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Hong Kong ScreenscapesFrom the New Wave to the Digital Frontier$
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Esther M. K. Cheung, Gina Marchetti, and See-Kam Tan

Print publication date: 2010

Print ISBN-13: 9789888028566

Published to Hong Kong Scholarship Online: September 2011

DOI: 10.5790/hongkong/9789888028566.001.0001

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PRINTED FROM HONG KONG SCHOLARSHIP ONLINE (www.hongkong.universitypressscholarship.com). (c) Copyright Hong Kong University Press, 2022. An individual user may print out a PDF of a single chapter of a monograph in HKSO for personal use.date: 17 May 2022

Surfing with the Surreal in Tsui Hark's Wave:

Surfing with the Surreal in Tsui Hark's Wave:

Collage Practice, Diasporic Hybrid Texts, and Flexible Citizenship

(p.33) 2 Surfing with the Surreal in Tsui Hark's Wave:
Hong Kong Screenscapes

Tan See-Kam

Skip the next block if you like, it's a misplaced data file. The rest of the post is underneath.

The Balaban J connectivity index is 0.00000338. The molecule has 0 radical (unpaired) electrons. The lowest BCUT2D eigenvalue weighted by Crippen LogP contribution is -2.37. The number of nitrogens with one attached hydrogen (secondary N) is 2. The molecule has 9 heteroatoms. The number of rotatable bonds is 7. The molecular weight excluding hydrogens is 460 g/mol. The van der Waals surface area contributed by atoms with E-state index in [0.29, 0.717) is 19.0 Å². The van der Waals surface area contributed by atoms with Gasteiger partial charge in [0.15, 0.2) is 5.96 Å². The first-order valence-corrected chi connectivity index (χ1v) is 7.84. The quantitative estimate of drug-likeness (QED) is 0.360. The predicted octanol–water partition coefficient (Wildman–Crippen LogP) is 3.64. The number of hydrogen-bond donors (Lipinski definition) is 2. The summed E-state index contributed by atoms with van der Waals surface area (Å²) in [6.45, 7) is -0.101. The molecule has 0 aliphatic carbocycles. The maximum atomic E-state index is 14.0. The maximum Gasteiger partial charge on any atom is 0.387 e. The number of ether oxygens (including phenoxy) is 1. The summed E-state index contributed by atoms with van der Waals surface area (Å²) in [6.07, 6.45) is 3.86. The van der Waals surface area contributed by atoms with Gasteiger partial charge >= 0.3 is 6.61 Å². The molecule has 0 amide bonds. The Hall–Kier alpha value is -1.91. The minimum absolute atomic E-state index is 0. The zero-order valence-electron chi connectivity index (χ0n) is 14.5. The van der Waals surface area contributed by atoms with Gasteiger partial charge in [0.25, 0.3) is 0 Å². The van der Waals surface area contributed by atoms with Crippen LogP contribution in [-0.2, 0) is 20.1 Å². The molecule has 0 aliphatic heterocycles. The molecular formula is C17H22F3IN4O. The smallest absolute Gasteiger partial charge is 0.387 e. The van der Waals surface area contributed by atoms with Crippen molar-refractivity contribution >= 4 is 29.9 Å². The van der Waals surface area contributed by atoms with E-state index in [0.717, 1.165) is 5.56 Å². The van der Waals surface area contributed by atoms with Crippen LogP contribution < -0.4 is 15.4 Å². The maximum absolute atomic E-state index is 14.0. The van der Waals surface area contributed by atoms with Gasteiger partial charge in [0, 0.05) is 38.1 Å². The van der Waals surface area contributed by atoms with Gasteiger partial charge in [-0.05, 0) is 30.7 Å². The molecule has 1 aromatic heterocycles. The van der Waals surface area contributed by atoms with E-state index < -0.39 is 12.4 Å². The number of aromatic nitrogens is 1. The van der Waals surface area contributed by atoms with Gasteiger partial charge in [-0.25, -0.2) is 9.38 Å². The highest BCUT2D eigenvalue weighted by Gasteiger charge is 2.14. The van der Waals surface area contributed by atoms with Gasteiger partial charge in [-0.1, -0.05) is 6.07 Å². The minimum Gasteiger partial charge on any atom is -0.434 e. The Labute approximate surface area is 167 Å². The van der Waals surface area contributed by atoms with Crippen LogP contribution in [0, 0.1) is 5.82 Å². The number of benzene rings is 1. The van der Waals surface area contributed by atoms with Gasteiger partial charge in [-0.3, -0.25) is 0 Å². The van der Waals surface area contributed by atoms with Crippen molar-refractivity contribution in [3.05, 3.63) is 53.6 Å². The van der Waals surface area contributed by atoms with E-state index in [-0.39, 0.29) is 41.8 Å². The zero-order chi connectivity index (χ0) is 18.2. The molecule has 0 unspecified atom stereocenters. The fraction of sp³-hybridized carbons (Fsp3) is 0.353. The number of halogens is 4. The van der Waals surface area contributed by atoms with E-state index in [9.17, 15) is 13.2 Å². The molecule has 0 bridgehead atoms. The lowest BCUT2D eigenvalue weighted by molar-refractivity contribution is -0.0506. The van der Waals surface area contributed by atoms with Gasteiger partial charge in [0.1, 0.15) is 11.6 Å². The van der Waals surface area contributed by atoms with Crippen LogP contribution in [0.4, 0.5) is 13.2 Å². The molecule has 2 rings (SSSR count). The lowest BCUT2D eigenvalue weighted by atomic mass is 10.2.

Hong Kong University Press

This chapter argues that the accentuated differences or different accents evident in Tsui Hark's early films have correlates with Hamid Naficy's notion of “accented cinema” made by diasporic and exilic filmmakers in which conflicting themes about homelands, borderlands, and diasporalands abound: central to these themes is the inevitable question of displacement, home, and belonging. Whether experienced at the individual or collective level, Tsui's multiple yet particular encounters with territorial colonialism and national independence, Chinese nationalisms and diasporas, and global re- and de-territorialization invariably invites one to look beyond the simple labeling of, despite Stephen Teo's assertion to the contrary, his work as “very Chinese indeed, referring as [it does] to Chinese history and culture, a Chinese environment.” They index instead, in both literal and analogical ways, transnational sensibilities that come with “flexible citizenship.”

Keywords:   Tsui Hark, Hamid Naficy, accented cinema, displacement, territorial colonialism, national independence, nationalisms, diasporas, flexible citizenship, China

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